Fast adaptive uniformisation (FAU) [MWDH10] is a method to efficiently approximate transient properties of large CTMCs. The basic idea is that only the parts of the model that are relevant for the current time period are kept in memory. In more detail, starting with the initial states, in each step FAU explores further states in a DTMC which is a discrete-time version of the original CTMC. By combining the probabilities there with those of a certain continuous-time stochastic process (a birth process), transient properties in the original CTMC can be computed. If it turns out that the probability of being in some state in the DTMC is below a given threshold, this state is removed from the model explored so far. After a given number of steps, which corresponds to the number of steps which are likely to happen within the time bound, the exploration can be stopped. In the implementation in PRISM [DHK13], FAU can be used to compute transient probability distributions and to model check the following types of non-nested CSL formulas: time-bounded until, instantaneous reward, cumulative reward.

The following options can be used to configure FAU:

  • "FAU epsilon" (switch -fauepsilon <x>): FAU analyses the DTMC for a number of iterations such that the probability of more steps being relevant is below this value. The default is 1e-6.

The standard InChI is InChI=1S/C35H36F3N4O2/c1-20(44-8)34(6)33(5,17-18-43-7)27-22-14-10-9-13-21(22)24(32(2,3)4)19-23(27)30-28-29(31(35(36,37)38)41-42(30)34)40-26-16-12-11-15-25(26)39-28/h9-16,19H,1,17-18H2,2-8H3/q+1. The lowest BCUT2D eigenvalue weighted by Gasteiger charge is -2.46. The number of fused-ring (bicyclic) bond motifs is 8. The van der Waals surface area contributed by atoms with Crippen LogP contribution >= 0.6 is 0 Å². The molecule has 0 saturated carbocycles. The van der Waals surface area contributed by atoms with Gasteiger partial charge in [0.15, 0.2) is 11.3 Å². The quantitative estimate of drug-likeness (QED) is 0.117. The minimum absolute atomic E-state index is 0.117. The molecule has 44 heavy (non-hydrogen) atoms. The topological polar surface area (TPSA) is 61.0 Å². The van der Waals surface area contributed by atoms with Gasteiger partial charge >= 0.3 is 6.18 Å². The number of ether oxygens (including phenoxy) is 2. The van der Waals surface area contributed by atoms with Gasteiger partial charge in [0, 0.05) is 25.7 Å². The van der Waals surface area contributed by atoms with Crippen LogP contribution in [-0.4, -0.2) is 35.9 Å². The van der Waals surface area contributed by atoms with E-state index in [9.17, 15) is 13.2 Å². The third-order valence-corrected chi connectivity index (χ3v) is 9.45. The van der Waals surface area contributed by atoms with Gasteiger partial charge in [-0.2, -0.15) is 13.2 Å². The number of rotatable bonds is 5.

• "FAU cut off delta" (switch -faudelta <x>): States that have a lower probability than this value are discarded. The default is 1e-12.
  • "FAU array threshold" (switch -fauarraythreshold <x>): After this number of steps without any new states being explored or discarded, FAU will switch to a faster, fixed-size data structure until further states have to be explored or discarded. The default is 100.
  • "FAU time intervals" (switch -fauintervals <x>): In some cases, it is advantageous to divide the time interval the analysis is done for into several smaller intervals. This option dictates the number of (equal length) intervals used for this split. The default is 1, meaning that only one time interval is used.
  • "FAU initial time interval" (switch -fauinitival <x>): It is also possible to specify an additional initial time interval which is handled separately from the rest of the time. This is often advantageous, because in this interval certain parameters of the model can be explored, which can subsequently be used to speed up the computation of the remaining time interval. The default for this option is 1.0.

Convergence

Common to all of these methods is the way that PRISM checks convergence, i.e. decides when to terminate the iterative methods because the answers have converged sufficiently. This is done by checking when the maximum difference between elements in the solution vectors from successive iterations drops below a given threshold (or, in the case of interval iteration, if the difference of the elements in the iterations from above and below are below the threshold). The default value for this threshold is 10-6 but it can be altered with the "Termination epsilon" option (switch -epsilon <val>). The way that the maximum difference is computed can also be varied: either "relative" or "absolute" (the default is "relative"). This can be changed using the "Termination criteria" option (command-line switches -relative and -absolute, or -rel and -abs for short).